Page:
Regulators in the region are introducing ever-tighter rules on the movement of cash and assets for which firms need to find innovative solutions.
Connectivity has for some time been a cornerstone of both international business and modern financial markets, with a view to seamlessly connecting markets, participants and different regions around the world. However regulators increasingly seeking to prevent capital flight through ever more restrictive regimes on the transfer of cash and securities offshore. We need to face the liquidity regulations are coming to Asia.
The challenge is that while currency convertibility and asset/cash transfer-ability are essential to optimising balance sheet management and capital/liquidity regulations such as LCR (liquidity coverage ratio), it will be followed with an increase in opportunity costs and can be difficult to achieve without strong, fundamental knowledge of local rules, conventions or regulators.
The current situation
Cash pooling and transferability
Cash pooling and interest optimisation are common solutions developed over the years by banks with a large network and deep knowledge of evolving regulations. But, the relaxation of several countries’ rules on transferability, withholding tax and capital requirements requires constant surveillance of local rules for any potential change in eligibility, quotas and reporting, such as China RMB/FCY cross-border lending scheme.
Physical and notional cash pooling offer various degrees of flexibility, with the first one adding transparency but also taxes and higher transaction costs; notional pooling presents a decentralised approach but increases capital requirements and cross-guarantees. The current PBOC (People’s Bank of China) and SAFE (State Administration of Foreign Exchange) circulars for cross-border cash movements offer optimisations for bank’s group LCR, but are subject to change at any time.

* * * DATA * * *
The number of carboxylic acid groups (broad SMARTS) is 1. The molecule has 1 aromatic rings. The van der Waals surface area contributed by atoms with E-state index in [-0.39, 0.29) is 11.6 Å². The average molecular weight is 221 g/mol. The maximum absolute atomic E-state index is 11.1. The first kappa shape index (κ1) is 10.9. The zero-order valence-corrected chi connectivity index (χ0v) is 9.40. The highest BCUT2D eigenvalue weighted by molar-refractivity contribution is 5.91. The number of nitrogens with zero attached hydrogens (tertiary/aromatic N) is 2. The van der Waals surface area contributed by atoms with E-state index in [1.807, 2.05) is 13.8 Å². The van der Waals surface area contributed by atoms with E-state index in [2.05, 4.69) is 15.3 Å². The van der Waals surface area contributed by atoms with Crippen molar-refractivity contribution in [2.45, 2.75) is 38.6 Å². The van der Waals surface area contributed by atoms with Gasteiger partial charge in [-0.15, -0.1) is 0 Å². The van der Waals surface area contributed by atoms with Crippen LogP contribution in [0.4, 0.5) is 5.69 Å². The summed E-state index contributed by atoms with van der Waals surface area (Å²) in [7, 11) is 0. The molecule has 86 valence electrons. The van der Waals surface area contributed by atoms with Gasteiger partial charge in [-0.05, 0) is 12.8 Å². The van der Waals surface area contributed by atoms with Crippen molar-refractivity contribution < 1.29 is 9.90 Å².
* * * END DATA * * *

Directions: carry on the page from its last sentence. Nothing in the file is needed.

An estimated 55 percent of companies based outside China are now using RMB cash pooling optimisation, with 45 percent still considering it. Solutions outside the Shanghai Free Trade Zone are building up, such as cross-border pooling venture between banks and corporates. Cash pooling cuts costs in half, and optimises interests.
Global interest optimisation enables cash trapped onshore to be aggregated for improved rates across internal accounts, without account ownership centralisation. One of the solutions to improving interest optimisation is reducing the number of operating accounts across jurisdictions. This offers more visibility, optimisation of earnings and no interest reallocation (limiting transfer pricing requirements). In one instance, it reduced to total interests by 40 percent over one year for a bank across its Asian operations, with more visibility for cash management.
Discussion with regulators
Engaging with local authorities is another option taken by several longstanding/reputable foreign banks locally to negotiate bilateral agreements for trapped liquidity relief, via physical/notional cash pooling or temporary repatriation of cash to head office. This has been seen not only in small emerging countries, but also major ones, such as China, Japan and South Korea. For instance, there have been agreements on temporary repatriation of cash/HQLA (high-quality liquid assets) to head office, with caps, in exchange for firms’ North-Asian headquarters being installed in the country.
To support this effort, treasury teams must have an in-depth knowledge of local market rules for solutions and regulatory compliance, in coordination with a bank’s business strategy in the country and the region. With the above solutions already tested, several challenges remain, including cash projections with positive and negative scenarios on local rules. There are three opportunities to strengthen cash repatriation for improved USD and major currency LCRs during benign/crisis periods.
Opportunity 1 – Review the legal entity structure of APAC entities
This enables further liquidity repatriation from US GAAP consolidated subsidiaries, with or without physical transfer; limits dependence on local regulatory requirements and potential rule changes limiting cross-border lending schemes; and ensures other internal and regulatory metrics are not negatively impacted for the group (capital, liquidity, concentration risk).